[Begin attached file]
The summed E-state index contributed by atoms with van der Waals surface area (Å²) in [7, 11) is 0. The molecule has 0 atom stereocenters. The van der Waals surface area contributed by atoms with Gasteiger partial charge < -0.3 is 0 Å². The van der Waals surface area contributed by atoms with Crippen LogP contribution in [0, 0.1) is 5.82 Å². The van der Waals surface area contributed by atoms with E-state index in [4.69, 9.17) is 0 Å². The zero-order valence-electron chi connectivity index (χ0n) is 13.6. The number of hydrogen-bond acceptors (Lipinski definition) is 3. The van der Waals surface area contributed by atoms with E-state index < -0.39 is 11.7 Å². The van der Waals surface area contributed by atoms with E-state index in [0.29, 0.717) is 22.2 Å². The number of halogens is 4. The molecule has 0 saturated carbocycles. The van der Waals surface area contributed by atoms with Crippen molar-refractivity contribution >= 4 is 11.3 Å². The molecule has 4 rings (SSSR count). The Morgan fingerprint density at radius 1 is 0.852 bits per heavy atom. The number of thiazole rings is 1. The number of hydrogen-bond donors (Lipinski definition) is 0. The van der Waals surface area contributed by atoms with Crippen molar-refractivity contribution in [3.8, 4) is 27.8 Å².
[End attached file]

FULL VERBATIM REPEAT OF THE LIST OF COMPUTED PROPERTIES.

The summed E-state index contributed by atoms with van der Waals surface area (Å²) in [7, 11) is 0. The molecule has 0 atom stereocenters. The van der Waals surface area contributed by atoms with Gasteiger partial charge < -0.3 is 0 Å². The van der Waals surface area contributed by atoms with Crippen LogP contribution in [0, 0.1) is 5.82 Å². The van der Waals surface area contributed by atoms with E-state index in [4.69, 9.17) is 0 Å². The zero-order valence-electron chi connectivity index (χ0n) is 13.6. The number of hydrogen-bond acceptors (Lipinski definition) is 3. The van der Waals surface area contributed by atoms with E-state index < -0.39 is 11.7 Å². The van der Waals surface area contributed by atoms with E-state index in [0.29, 0.717) is 22.2 Å². The number of halogens is 4. The molecule has 0 saturated carbocycles. The van der Waals surface area contributed by atoms with Crippen molar-refractivity contribution >= 4 is 11.3 Å². The molecule has 4 rings (SSSR count). The Morgan fingerprint density at radius 1 is 0.852 bits per heavy atom. The number of thiazole rings is 1. The number of hydrogen-bond donors (Lipinski definition) is 0. The van der Waals surface area contributed by atoms with Crippen molar-refractivity contribution in [3.8, 4) is 27.8 Å².